Hello, my name is Lawrence Barros and I would like to share with you how the life and death of Spencer has forever altered the direction of my life. Spencer was murdered days before my 20th birthday in February 2002. During that particular time, my life was in transition. I had just moved back to the cape from going to college about 3 hours away and I was really hoping that life would settle down for me. I had been in trouble at college for possession of alcohol and marijuana and as a result the school had banned me from the dorms.
Back in 2002, something so powerful happened that my life was revolutionized for the good. It was a Tuesday morning, end of February, and I was taking an English class at the Cape Cod Community College that was part of the Access program. We read the newspaper every morning in class and that particular morning there was a story about a young man named Spencer MacLeod. The whole class was asking, How could this happen in a small town like Yarmouth?
My name is Josh Shapiro. I was born in Great Barrington, MA. My parents were divorced and my mother raised me on Cape Cod. My life was never easy. From a broken home I was heading fast on a road to destruction. I was sixteen when I left home. I wanted to party and have fun.
My name is Tyrone. I am 35 years old. I moved to the Cape when I was twelve years old. I grew up in a single parent home with my younger brother Brandon. We were poor. At a young age I began hanging out with older cousins who got me involved with the party life style. When I was fifteen I got my girlfriend pregnant.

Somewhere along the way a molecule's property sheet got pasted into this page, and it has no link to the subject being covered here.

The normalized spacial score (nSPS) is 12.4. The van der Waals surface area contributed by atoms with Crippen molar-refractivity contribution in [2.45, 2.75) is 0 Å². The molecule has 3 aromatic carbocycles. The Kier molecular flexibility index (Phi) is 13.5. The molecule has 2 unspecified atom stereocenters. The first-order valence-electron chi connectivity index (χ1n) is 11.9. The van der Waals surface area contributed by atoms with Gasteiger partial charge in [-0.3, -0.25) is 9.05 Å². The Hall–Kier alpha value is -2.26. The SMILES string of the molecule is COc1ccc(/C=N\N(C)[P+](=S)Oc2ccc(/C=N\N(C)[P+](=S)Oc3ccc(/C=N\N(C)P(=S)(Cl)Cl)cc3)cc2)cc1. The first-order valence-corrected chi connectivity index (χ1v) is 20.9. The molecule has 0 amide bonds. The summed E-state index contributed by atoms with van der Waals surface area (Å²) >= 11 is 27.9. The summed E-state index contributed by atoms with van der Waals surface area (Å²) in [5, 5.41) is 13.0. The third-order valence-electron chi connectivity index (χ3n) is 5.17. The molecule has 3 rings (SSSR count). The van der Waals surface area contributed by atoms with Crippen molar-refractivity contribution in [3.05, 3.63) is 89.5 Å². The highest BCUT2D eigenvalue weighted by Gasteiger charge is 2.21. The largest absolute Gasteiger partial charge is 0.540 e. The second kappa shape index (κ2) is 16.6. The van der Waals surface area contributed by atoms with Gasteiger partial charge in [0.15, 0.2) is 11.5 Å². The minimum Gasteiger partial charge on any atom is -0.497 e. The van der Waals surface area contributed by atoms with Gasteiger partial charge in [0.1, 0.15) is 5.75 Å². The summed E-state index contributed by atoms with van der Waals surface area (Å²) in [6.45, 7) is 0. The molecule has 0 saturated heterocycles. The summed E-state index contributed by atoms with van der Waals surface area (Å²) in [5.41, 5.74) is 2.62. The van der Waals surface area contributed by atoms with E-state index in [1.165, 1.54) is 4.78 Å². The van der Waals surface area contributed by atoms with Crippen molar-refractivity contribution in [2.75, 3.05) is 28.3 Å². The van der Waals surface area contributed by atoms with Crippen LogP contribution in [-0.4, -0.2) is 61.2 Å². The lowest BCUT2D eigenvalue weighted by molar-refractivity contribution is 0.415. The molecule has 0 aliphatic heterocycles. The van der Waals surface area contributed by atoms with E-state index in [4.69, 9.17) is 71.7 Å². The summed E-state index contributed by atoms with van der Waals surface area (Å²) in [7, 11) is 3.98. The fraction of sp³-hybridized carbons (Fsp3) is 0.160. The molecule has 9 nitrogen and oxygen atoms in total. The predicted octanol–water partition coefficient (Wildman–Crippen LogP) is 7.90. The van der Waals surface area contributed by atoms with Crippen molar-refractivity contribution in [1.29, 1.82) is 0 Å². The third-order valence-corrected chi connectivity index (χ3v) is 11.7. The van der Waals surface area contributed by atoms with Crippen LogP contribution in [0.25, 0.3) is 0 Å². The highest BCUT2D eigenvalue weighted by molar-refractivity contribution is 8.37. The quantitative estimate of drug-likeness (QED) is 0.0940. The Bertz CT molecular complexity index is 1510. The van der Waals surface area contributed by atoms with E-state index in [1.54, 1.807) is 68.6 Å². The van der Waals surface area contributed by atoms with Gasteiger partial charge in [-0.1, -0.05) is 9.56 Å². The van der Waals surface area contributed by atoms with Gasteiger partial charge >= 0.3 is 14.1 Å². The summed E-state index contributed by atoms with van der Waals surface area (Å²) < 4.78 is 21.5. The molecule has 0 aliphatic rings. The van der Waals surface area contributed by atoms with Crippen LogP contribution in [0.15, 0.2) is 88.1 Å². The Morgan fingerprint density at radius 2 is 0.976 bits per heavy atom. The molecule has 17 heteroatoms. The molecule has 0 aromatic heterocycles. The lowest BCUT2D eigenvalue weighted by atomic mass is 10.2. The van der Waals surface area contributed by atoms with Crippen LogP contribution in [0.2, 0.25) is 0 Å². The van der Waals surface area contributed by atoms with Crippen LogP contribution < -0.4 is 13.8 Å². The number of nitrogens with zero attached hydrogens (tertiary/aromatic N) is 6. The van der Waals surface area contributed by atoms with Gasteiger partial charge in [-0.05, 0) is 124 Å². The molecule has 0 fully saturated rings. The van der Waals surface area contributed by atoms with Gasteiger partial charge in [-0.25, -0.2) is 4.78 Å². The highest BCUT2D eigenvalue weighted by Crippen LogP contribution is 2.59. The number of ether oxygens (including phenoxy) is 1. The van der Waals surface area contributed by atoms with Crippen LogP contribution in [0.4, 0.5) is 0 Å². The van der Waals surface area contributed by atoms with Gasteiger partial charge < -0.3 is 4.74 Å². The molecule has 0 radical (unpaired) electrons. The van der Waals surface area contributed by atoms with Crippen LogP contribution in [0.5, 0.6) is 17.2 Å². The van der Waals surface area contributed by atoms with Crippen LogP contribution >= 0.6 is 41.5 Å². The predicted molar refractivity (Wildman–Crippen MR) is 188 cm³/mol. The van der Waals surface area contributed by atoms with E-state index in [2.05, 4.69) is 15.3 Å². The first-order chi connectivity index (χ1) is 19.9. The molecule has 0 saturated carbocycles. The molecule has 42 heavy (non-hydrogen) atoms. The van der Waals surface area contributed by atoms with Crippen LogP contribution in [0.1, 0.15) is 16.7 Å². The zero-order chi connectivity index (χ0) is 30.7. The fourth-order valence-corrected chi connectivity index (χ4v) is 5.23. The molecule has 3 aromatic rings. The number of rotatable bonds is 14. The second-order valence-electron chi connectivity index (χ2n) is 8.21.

I grew up in what appeared from the outside to be a good healthy home but when you stepped behind closed doors there was the reality of abuse, depression, and anger. There was constant fighting between my parents. Over the years I battled with a deep dark state of depression. It controlled me and no matter what I did I could not break free from its hold. Every day thoughts of suicide flooded my mind. I knew if I didn’t get help I would end up taking my own life, harming someone else, or completely lose my mind.
¬¬In May 2009 I was about to graduate college and I was lonely and confused about the future. I had spent the last four years isolating myself and wondering what was wrong with me. I noticed that I would walk around campus with a frown on my face all the time. This bothered me because when I was younger people would always ask me why I was always smiling. I was lost and broken and I didn’t know how to put myself back together.
In January of 2002 I did not know who I was. My life consisted of partying, drug using and drug selling and everything that came with those choices. I did not have a care in the world. My lifestyle would ultimately lead to a group of men and myself taking the life of Spencer Macleod.
Coming from a broken home and growing up in the 1990’s, influenced by hip hop culture made me a very confused and enraged young man. Not knowing or having a father in my life to help and encourage me only made it worse. I lived a reckless life once I graduated high school.